This mini-editorial is a minor extract from the ATPL
Aerodynamics and Systems course, run by
Avfacts. It does not cover the topic in itís entirety.
Anti-skid is incorporated to protect the tyres from the
effects of skidding, and to assure maximum
braking is achieved especially when the runway is slippery, and there is
a chance of hydroplaning. The same system is
often fitted to automobiles.
The use of powerful hydraulic braking systems have the
adverse side affect of not allowing the pilot
to appreciate the wheels may be locking up. The anti-skid system will
reduce the braking effort applied to the tyres and allow them to
spin-up again. It recognises any potential
wheel lock-up through wheel speed sensors.
The wheel speeds are sent to an anti-skid computer,
which compares the rate at which the wheel
slows to a computer model of brake performance under perfect conditions.
If the wheels slow too quickly ABS relieves
enough hydraulic pressure to stay within the
model deceleration limits. It must be appreciated that aircraft ABS
systems, unlike some automobiles, do not
"pulse" the brake pedal, or stop and restart wheel rotation.
They simply make possible the maximum deceleration that can be
achieved in the conditions.
Although normally selected ON for dry runway operations,
ABS really comes into itís own if the runway
is contaminated with water, ice, or snow. The antiskid on
one brake unit being
inoperative will mean another 250 metres extra runway required in dry
conditions for the B767, which has 8 main wheels. A wet or
puddled runway will require a good deal more
runway. Total failure of the anti-skid system on the 180, 000 kg B767
will mean a reduction of about 17, 000 kg from the planned
takeoff weight. Failure of the anti-skid
braking system is thankfully quite rare.
It is important for you to understand that the anti-skid
computer will be confused if you release brake
pedal pressure during the landing roll. You should hold a constant pedal
pressure and let the anti-skid do the work of limiting wheel
Using Autobrakes (B767)
On approach you have two braking choices
1. To use manual braking
through the pedal brakes, which applies brakes via the antiskid
modulating valves. Any lockup is detected, and brake pressure
(hydraulic pressure applied to the brakes) is
reduced to allow wheel spin-up, at which point more
braking effort is again applied. This gives maximum deceleration
achievable in the conditions. Maintain steady
brake pressure and let the anti-skid valves do the job. - do
NOT release the brake pedal force, or you will confuse the
2. To select (arm)
Autobrakes on (settings 1, 2, 3, 4, or Max Autobrakes).
The pilot does not apply manual braking at all through the pedals
in this case.- brakes will come on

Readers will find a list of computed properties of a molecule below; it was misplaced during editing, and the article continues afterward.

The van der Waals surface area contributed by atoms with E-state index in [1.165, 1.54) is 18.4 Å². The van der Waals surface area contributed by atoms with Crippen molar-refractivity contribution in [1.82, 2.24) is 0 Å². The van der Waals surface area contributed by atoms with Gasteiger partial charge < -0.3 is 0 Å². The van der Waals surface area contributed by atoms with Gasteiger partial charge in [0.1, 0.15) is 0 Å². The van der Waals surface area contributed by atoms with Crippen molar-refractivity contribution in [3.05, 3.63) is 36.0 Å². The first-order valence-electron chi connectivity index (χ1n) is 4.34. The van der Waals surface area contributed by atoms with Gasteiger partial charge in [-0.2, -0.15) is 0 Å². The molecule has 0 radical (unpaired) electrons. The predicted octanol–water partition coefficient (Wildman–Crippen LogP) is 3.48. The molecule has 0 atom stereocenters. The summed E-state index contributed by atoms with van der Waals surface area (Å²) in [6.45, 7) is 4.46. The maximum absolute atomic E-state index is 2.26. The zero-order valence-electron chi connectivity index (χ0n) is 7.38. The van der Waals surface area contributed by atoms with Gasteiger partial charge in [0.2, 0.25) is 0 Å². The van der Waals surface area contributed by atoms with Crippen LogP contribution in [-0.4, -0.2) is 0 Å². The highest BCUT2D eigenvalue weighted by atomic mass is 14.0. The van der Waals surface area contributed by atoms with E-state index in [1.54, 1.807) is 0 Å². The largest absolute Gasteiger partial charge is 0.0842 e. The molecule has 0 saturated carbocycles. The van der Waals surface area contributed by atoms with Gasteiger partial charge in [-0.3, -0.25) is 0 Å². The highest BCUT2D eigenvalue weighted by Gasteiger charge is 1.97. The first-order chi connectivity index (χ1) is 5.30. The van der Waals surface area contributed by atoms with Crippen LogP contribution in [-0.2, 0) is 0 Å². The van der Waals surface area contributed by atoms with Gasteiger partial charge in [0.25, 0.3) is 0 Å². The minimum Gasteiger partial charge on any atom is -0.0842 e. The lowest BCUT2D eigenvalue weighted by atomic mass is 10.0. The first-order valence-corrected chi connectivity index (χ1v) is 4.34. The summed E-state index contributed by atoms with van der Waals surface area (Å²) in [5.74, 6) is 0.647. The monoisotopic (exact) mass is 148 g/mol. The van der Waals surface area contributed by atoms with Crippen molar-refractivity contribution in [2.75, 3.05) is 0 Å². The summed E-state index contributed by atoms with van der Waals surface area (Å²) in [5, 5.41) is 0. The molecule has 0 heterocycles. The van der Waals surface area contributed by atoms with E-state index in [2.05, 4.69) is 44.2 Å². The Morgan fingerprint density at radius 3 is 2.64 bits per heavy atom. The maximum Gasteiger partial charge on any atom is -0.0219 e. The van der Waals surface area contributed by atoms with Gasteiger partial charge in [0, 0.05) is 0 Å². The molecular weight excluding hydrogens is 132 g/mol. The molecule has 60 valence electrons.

automatically once the wheels have spun-up after touchdown. In setting
the autobrakes you are scheduling the degree
of deceleration desired (ie: 1 is light braking,
4 is lots). Typically setting 1 or 2 is sufficient (normal).
Autobrakes also work through antiskid
modulating valves, to prevent wheel lock-up. The rate of
deceleration achieved is sensed by the Inertial Nav System (INS/IRS),
and braking effort is trimmed by the autobrake
computer to supply that deceleration rate. If you apply
significant pressure to the brake pedals during the landing roll
with Autobrakes operating, the Autobrakes will
disarm, assuming you wish to take over using
manual (pedal) braking.
Application (contribution) of reverse thrust during
autobrake operation will see the autobrake
wheel braking effort reduce, as the autobrake computer (through sensing
inputs supplied by the INS) attempts to
maintain the desired deceleration rate per second.
Cancelling reverse (typically at about 80 kt) will see the
You can increase or decrease the autobrake selection at
any time. Eg: if you are using autobrakes
setting 2, and you are running out of runway, you could select autobrake
4. If you are targeting a particular exit
taxiway to leave the runway, and it is a fair
way ahead, then de-schedule the autobrakes
setting to reach the taxiway at the appropriate
speed without first stressing the brakes, and then having to
apply power again to get there.
This editorial is NOT designed to replace company
operating policy. Where any conflict exists,
always use the policy outlined in the approved AFM.
I hope this editorial is beneficial to your
understanding of braking systems. ATPL training
course topics can be found at :
This outlines the topics contained within each of the
online or book based courses that are designed
to meet the Australian ATPL theory training syllabus.
To assist those having difficulty finding suitable
Aerodynamics and Systems texts, limited
edition texts (Aerodynamics & Systems Parts 1, 2, and 3) are now
available at the
and most pilot supply shops around Australia. These are not full
courses, but are designed as focussed ATPL references texts, and
are extremely popular. Full ATPL course
information is available at:
The full range of ATPL study reference texts are
A B737 web site that you may find interesting, can be
Marty says ... "Goodbye to GA".